Appeals from the United States District Court for the Northern District of Illinois, Eastern Division. No. 86 C 778 -- Susan Getzendanner, Judge.
Cummings, Easterbrook, and Manion, Circuit Judges.
EASTERBROOK, Circuit Judge.
For many years Henry C. Lytton & Co., which operated a number of department stores, was a subsidiary of Cluett, Peabody & Co. In 1983 Cluett sold its stock in Lytton for $14.5 million to LHLC Corp., a closely-held firm that financed the acquisition almost entirely by debt, which it hoped to repay out of income from Lytton's future operations. Almost $8 million of the purchase price represented the estimated value of Lytton's inventory. Less than a year after acquiring Lytton's, LHLC Corp. filed for bankruptcy. Among its creditors, to the tune of about $180,000, was Cluett, which sold goods to LHLC on open account.
LHLC believes that Cluett misrepresented the value of Lytton's inventory, inducing LHLC to pay a price higher than the facts warranted. It filed this suit under § 10(b) of the Securities Exchange Act of 1934, 15 U.S.C. § 78j(b), and the SEC's Rule 10b-5, 17 C.F.R. § 240. 10b-5, with pendent claims under state law. The suit may proceed even though Cluett sold LHLC the entire business. Landreth Timber Co. v. Landreth, 471 U.S. 681, 85 L. Ed. 2d 692, 105 S. Ct. 2297 (1985). According to the complaint, after Cluett had failed to sell goods on which markdowns had been taken, it placed the merchandise back in inventory and told LHLC that it was salable at retail price. Cluett did not allow LHLC to inspect the inventory before the sale (for fear that this would disrupt operations and impair the morale of the staff); the contract of sale contains not only Cluett's warranty of the value of the inventory but also a statement that LHLC "strictly relied" on Cluett's representations.
LHLC named Deloitte, Haskins & Sells, Cluett's accountant, as a second defendant. The contract between Cluett and LHLC required Cluett to furnish LHLC with a report of the value of the inventory. The report, which Deloitte approved, showed that the inventory was properly valued at some $7.9 million in accordance with generally accepted accounting principles. LHLC believes that this, too, was false and fraudulent; it characterizes Deloitte as Cluett's aider and abetter.
The district court granted summary judgment to Cluett on the ground that LHLC is estopped to pursue any remedy against it, dismissed the securities claim against Deloitte for failure to state a claim on which relief may be granted, 665 F. Supp. 637 (N.D.Ill. 1987), and dismissed the pendent state claims against Deloitte for lack of subject-matter jurisdiction. We start with the claim against Deloitte.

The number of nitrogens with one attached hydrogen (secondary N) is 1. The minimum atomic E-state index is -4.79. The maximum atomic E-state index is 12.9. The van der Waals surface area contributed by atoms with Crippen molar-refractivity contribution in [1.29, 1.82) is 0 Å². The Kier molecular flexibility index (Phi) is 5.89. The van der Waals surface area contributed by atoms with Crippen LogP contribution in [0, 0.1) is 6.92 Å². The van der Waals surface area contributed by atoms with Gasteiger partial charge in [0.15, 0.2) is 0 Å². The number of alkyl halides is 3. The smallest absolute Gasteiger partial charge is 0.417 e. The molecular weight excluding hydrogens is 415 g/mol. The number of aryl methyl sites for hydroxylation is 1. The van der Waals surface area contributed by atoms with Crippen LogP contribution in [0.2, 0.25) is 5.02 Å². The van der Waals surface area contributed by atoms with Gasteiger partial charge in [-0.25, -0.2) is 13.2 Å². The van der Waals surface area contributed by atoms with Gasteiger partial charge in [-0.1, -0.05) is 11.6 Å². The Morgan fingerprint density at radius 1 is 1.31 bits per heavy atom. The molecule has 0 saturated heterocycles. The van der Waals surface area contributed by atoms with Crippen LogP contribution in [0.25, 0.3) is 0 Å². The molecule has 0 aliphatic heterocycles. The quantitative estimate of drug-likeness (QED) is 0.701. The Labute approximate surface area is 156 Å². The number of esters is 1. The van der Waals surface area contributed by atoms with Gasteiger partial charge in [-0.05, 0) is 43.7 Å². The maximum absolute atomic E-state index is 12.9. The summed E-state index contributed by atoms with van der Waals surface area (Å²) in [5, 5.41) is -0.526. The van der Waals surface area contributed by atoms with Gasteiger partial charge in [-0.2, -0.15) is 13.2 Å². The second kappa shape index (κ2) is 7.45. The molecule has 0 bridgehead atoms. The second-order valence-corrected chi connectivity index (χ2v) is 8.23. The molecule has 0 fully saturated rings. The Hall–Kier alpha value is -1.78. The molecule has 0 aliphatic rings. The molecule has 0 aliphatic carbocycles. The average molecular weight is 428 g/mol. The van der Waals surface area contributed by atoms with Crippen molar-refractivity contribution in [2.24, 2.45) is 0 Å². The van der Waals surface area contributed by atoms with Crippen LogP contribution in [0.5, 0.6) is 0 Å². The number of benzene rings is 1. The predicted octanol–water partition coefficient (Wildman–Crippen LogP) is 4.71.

A deal of this kind depends on an accurate valuation of the assets of the firm being sold. That value changes from day to day. The parties recognized this and assessed the worth of the assets on at least three occasions. One was at the end of December 1982, when Cluett furnished LHLC a tentative valuation of the inventory, cash, receivables, and other fluctuating items. The second was on February 4, 1983, the date of closing, when Cluett informed LHLC of its estimate of the value of the inventory (and the other fluctuating items) as of January 31, 1983, the date the parties had chosen for fixing the price. LHLC paid the price implied by Cluett's estimates. The third was in March 1983, when Cluett drew up a final statement of the actual January 31 values that had been estimated on February 4. The contract required the parties to make adjustments in the price for any differences between the preliminary estimate of February 4 and the final estimate of March.
The value of the inventory was estimated on each occasion; unlike cash on hand, it could not be measured with precision. On February 4 Cluett furnished LHLC with an "inducement letter" stating that it would provide a final valuation of the inventory in accordance with generally accepted accounting principles, and that its accountant would so certify. Cluett drew up a balance sheet, assessing the worth of the inventory at $7.9 million as of January 31, 1983. Deloitte sent Cluett a letter, dated March 7, 1983, stating that this balance sheet fairly represented the value of the inventory in accordance with generally accepted accounting principles. Cluett relayed this letter to LHLC. This is the only writing signed by Deloitte that reached LHLC. LHLC says that Cluett's estimate is $2.7 million high, and that Deloitte's letter, like Cluett's balance sheet, is fraudulent.